middleton towers
Film captures Formbys at Norfolk speedway meet
Speedway Racing in the early post war years enjoyed a massive spectator appeal and this was reflected in an event that took place at Middleton Towers, Norfolk which captured the interest of people from the surrounding area. The event was captured on 16mm film by a new local film company whose intention was to distribute the film to be shown at local venues in the area. The film company didn't last too long but fortunately the film did and a mint condition copy was recently obtained via the internet Ebay auction website. GFS member Richard Bothway- Howard has done much research into George Formby's activities in Norfolk and came up with the actual newspaper report of the event. THE LYNNE NEWS Nearly 5,000 people saw George Formby open a British Legion fete at Middleton Towers on Saturday. The Lancashire comedian was in his finest form. From the time he took off his sun- glasses, his laughter-creased face, to the time he interviewed veteran farm-worker Mr. J. Drew: (“You’ve had nine children, I’ve only had three dogs”), George kept his audience chuckling at the funniest opening ceremony they could remember. But interlaced with his rich, racy stories told in his inimitable manner, George subtly reminded them of the purpose of the occasion. He called his wife Beryl – looking charming in full-skirted New Look red coat, “my old woman” in public and explained to the audience “It was just a term of endearment”. “It gives us great pleasure to be here,” he went on, “And to see such a lot of people. But there are a lot of people all going different ways, pushing on and inclined to forget those who did so much during the last war. “And there are a lot of chaps from the war before who still need our help. I think the British Legion are doing a good job in helping them”. COURTING DAYS Then George – who was later to entertain the crowd with a ride round the track in his best film fashion – referred to the speedway racing which was going to take place. “I did my courting on a motor-bike (laughter), well, not exactly on the bike (louder laughter). We used to stop now and again” (even louder laughter). George went on to crack jokes about this, followed it with the one about the Lancashire man who bought an egg from a parrot “whose husband was a duck,” rounded it off with another about a swearing parrot and finished up with a third bird story concerning a pet owl put in with the parrot. WHAT’S LIFE IF YOU DON’T LAUGH “These events like this get everyone together and that is what we want. We want more pulling together to get a better world – These social events get people together and let them laugh. And what’s life if you don’t laugh?” George was introduced by Mr. H. Brassnett (president). Thanks to Mr. and Mrs. Formby were extended by Mrs. Ramsden (president, women’s branch), and Mr. A.J. Plaice (chairman), who coupled with their names that of Mr. John Talbot, “whose efforts make it something we shall remember for the rest of our days.” A spray was presented to Beryl Formby by Miss Ruby Bonnet. To Mr. and Mrs. T. Ramsden, in whose delightful grounds the fete was held, a buttonhole and a spray were presented by two-year-old twins Brian and David Cawston. Heacham lavender was handed to Mrs. Formby by 12 year old Geraldine Wilkins, and a bouquet of cream roses by Jean Hurn. The speedway track was thickly lined with people for the racing, at which George Formby and Ted Williams (Wisbech), a former rider, were starters. The trophy for the highest points was won by Tip Mills (Holbeach), whose time of 70.8 secs. also earned him £5, given by George. Tumbles on the grass track were fairly numerous, but the only injury was to John Talbot who was carried off with a twisted ankle. It is expected that the net profits will be about £600 – one of the highest amounts ever raised for a village fete in this district. GEORGE SAID ‘NO’ Autograph hunters at Middleton fete on Saturday failed to bag George Formby’s signature. “if I do it for one,” he said, “I have to do it for everyone to be fair – and there’s too many here to do that.” He consented to be photographed by several amateur photographers, talking off his dark glasses. George sported a blazer without collar. Lady fashion spotters were quick to notice that George’s wife”Beryl” (“my old woman” he called her!) was smartly dressed in a red gored New Look coat and black dress with black hat, with feather , and black accessories.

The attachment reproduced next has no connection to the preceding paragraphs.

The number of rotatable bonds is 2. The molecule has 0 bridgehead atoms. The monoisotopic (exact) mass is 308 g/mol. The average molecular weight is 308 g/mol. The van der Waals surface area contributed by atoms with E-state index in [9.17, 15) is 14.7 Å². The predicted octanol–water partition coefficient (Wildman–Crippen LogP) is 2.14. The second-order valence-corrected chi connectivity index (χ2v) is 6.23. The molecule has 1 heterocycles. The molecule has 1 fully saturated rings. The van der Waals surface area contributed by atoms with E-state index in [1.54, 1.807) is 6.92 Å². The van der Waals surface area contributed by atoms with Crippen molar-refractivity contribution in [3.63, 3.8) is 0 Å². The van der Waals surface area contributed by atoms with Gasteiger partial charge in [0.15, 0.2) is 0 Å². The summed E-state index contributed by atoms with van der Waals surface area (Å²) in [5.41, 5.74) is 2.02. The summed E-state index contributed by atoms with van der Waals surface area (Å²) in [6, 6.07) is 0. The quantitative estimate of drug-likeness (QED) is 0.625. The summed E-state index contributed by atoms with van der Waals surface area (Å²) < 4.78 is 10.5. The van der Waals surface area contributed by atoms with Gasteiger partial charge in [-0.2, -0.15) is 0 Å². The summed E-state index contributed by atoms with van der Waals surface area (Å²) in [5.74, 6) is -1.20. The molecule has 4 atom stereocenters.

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middleton towers